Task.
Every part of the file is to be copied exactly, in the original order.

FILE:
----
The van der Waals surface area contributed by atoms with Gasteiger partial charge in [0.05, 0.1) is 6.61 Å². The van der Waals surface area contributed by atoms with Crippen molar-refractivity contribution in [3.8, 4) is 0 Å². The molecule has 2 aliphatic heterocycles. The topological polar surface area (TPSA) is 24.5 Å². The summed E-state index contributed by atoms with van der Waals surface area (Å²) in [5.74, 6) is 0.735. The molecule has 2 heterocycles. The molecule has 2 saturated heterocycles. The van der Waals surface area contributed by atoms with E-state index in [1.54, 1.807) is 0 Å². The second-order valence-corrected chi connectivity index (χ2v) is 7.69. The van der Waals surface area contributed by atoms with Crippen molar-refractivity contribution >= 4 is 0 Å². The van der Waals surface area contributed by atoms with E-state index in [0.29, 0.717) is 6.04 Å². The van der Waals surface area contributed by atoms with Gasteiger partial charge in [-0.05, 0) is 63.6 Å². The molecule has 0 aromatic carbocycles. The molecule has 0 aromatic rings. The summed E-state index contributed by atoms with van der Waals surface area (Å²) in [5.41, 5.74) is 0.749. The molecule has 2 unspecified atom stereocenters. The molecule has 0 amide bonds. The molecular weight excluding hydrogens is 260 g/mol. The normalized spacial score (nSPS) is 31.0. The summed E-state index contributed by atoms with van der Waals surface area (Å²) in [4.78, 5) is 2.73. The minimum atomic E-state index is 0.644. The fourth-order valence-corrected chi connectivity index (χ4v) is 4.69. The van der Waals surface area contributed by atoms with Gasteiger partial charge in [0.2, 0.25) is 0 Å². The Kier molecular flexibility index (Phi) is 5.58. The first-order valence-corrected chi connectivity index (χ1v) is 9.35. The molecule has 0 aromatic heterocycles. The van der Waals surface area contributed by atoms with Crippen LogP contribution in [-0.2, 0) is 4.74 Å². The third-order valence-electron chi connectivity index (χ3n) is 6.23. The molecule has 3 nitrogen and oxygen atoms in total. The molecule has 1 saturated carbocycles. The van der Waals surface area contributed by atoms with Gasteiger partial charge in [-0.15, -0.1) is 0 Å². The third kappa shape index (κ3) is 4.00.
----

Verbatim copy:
The van der Waals surface area contributed by atoms with Gasteiger partial charge in [0.05, 0.1) is 6.61 Å². The van der Waals surface area contributed by atoms with Crippen molar-refractivity contribution in [3.8, 4) is 0 Å². The molecule has 2 aliphatic heterocycles. The topological polar surface area (TPSA) is 24.5 Å². The summed E-state index contributed by atoms with van der Waals surface area (Å²) in [5.74, 6) is 0.735. The molecule has 2 heterocycles. The molecule has 2 saturated heterocycles. The van der Waals surface area contributed by atoms with E-state index in [1.54, 1.807) is 0 Å². The second-order valence-corrected chi connectivity index (χ2v) is 7.69. The van der Waals surface area contributed by atoms with Crippen molar-refractivity contribution >= 4 is 0 Å². The van der Waals surface area contributed by atoms with E-state index in [0.29, 0.717) is 6.04 Å². The van der Waals surface area contributed by atoms with Gasteiger partial charge in [-0.05, 0) is 63.6 Å². The molecule has 0 aromatic carbocycles. The molecule has 0 aromatic rings. The summed E-state index contributed by atoms with van der Waals surface area (Å²) in [5.41, 5.74) is 0.749. The molecule has 2 unspecified atom stereocenters. The molecule has 0 amide bonds. The molecular weight excluding hydrogens is 260 g/mol. The normalized spacial score (nSPS) is 31.0. The summed E-state index contributed by atoms with van der Waals surface area (Å²) in [4.78, 5) is 2.73. The minimum atomic E-state index is 0.644. The fourth-order valence-corrected chi connectivity index (χ4v) is 4.69. The van der Waals surface area contributed by atoms with Gasteiger partial charge in [0.2, 0.25) is 0 Å². The Kier molecular flexibility index (Phi) is 5.58. The first-order valence-corrected chi connectivity index (χ1v) is 9.35. The molecule has 0 aromatic heterocycles. The van der Waals surface area contributed by atoms with Crippen LogP contribution in [-0.2, 0) is 4.74 Å². The third-order valence-electron chi connectivity index (χ3n) is 6.23. The molecule has 3 nitrogen and oxygen atoms in total. The molecule has 1 saturated carbocycles. The van der Waals surface area contributed by atoms with Gasteiger partial charge in [-0.15, -0.1) is 0 Å². The third kappa shape index (κ3) is 4.00.